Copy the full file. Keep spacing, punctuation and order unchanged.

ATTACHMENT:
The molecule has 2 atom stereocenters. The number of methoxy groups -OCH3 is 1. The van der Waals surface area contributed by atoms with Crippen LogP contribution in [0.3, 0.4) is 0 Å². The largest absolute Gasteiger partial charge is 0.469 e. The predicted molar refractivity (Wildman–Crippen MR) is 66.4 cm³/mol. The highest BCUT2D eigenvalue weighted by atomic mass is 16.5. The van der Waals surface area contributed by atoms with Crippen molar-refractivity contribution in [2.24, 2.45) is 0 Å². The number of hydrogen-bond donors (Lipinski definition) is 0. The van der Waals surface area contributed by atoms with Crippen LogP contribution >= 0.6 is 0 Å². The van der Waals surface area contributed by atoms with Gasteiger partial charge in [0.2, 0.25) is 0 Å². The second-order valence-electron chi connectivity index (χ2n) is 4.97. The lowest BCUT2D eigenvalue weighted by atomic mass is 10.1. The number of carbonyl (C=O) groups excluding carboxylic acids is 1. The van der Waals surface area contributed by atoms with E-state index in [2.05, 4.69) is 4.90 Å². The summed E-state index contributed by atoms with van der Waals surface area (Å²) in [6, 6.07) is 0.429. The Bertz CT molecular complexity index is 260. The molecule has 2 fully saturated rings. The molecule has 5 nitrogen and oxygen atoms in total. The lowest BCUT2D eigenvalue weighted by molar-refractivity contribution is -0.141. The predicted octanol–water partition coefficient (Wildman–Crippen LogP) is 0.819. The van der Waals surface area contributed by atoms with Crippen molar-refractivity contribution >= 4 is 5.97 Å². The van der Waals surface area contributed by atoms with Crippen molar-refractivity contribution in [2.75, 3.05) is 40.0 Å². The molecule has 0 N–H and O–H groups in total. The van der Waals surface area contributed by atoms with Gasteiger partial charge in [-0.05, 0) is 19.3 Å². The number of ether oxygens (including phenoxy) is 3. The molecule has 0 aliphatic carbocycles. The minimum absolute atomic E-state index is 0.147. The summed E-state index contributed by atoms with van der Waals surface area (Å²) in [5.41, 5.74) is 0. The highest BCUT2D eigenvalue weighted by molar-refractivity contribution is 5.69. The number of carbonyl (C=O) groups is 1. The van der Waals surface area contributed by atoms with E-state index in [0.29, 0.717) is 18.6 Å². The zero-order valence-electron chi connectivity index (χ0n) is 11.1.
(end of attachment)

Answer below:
The molecule has 2 atom stereocenters. The number of methoxy groups -OCH3 is 1. The van der Waals surface area contributed by atoms with Crippen LogP contribution in [0.3, 0.4) is 0 Å². The largest absolute Gasteiger partial charge is 0.469 e. The predicted molar refractivity (Wildman–Crippen MR) is 66.4 cm³/mol. The highest BCUT2D eigenvalue weighted by atomic mass is 16.5. The van der Waals surface area contributed by atoms with Crippen molar-refractivity contribution in [2.24, 2.45) is 0 Å². The number of hydrogen-bond donors (Lipinski definition) is 0. The van der Waals surface area contributed by atoms with Crippen LogP contribution >= 0.6 is 0 Å². The van der Waals surface area contributed by atoms with Gasteiger partial charge in [0.2, 0.25) is 0 Å². The second-order valence-electron chi connectivity index (χ2n) is 4.97. The lowest BCUT2D eigenvalue weighted by atomic mass is 10.1. The number of carbonyl (C=O) groups excluding carboxylic acids is 1. The van der Waals surface area contributed by atoms with E-state index in [2.05, 4.69) is 4.90 Å². The summed E-state index contributed by atoms with van der Waals surface area (Å²) in [6, 6.07) is 0.429. The Bertz CT molecular complexity index is 260. The molecule has 2 fully saturated rings. The molecule has 5 nitrogen and oxygen atoms in total. The lowest BCUT2D eigenvalue weighted by molar-refractivity contribution is -0.141. The predicted octanol–water partition coefficient (Wildman–Crippen LogP) is 0.819. The van der Waals surface area contributed by atoms with Crippen molar-refractivity contribution >= 4 is 5.97 Å². The van der Waals surface area contributed by atoms with Crippen molar-refractivity contribution in [2.75, 3.05) is 40.0 Å². The molecule has 0 N–H and O–H groups in total. The van der Waals surface area contributed by atoms with Gasteiger partial charge in [-0.05, 0) is 19.3 Å². The number of ether oxygens (including phenoxy) is 3. The molecule has 0 aliphatic carbocycles. The minimum absolute atomic E-state index is 0.147. The summed E-state index contributed by atoms with van der Waals surface area (Å²) in [5.41, 5.74) is 0. The highest BCUT2D eigenvalue weighted by molar-refractivity contribution is 5.69. The number of carbonyl (C=O) groups is 1. The van der Waals surface area contributed by atoms with E-state index in [0.29, 0.717) is 18.6 Å². The zero-order valence-electron chi connectivity index (χ0n) is 11.1.